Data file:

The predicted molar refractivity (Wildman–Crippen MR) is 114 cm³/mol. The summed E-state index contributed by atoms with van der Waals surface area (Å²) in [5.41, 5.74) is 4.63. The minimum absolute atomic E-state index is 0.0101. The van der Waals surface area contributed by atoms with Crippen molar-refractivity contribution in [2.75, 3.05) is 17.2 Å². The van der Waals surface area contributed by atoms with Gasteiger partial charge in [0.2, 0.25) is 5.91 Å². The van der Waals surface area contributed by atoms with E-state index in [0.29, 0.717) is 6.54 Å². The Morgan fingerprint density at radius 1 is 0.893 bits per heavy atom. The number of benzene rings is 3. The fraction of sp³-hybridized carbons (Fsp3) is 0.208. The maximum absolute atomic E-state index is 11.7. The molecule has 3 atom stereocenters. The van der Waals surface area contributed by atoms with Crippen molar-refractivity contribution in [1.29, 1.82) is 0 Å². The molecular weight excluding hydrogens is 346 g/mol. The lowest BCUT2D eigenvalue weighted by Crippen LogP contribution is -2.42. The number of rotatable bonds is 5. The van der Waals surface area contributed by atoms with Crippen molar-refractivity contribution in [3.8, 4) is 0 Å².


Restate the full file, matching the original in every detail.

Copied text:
The predicted molar refractivity (Wildman–Crippen MR) is 114 cm³/mol. The summed E-state index contributed by atoms with van der Waals surface area (Å²) in [5.41, 5.74) is 4.63. The minimum absolute atomic E-state index is 0.0101. The van der Waals surface area contributed by atoms with Crippen molar-refractivity contribution in [2.75, 3.05) is 17.2 Å². The van der Waals surface area contributed by atoms with Gasteiger partial charge in [0.2, 0.25) is 5.91 Å². The van der Waals surface area contributed by atoms with E-state index in [0.29, 0.717) is 6.54 Å². The Morgan fingerprint density at radius 1 is 0.893 bits per heavy atom. The number of benzene rings is 3. The fraction of sp³-hybridized carbons (Fsp3) is 0.208. The maximum absolute atomic E-state index is 11.7. The molecule has 3 atom stereocenters. The van der Waals surface area contributed by atoms with Crippen molar-refractivity contribution in [1.29, 1.82) is 0 Å². The molecular weight excluding hydrogens is 346 g/mol. The lowest BCUT2D eigenvalue weighted by Crippen LogP contribution is -2.42. The number of rotatable bonds is 5. The van der Waals surface area contributed by atoms with Crippen molar-refractivity contribution in [3.8, 4) is 0 Å².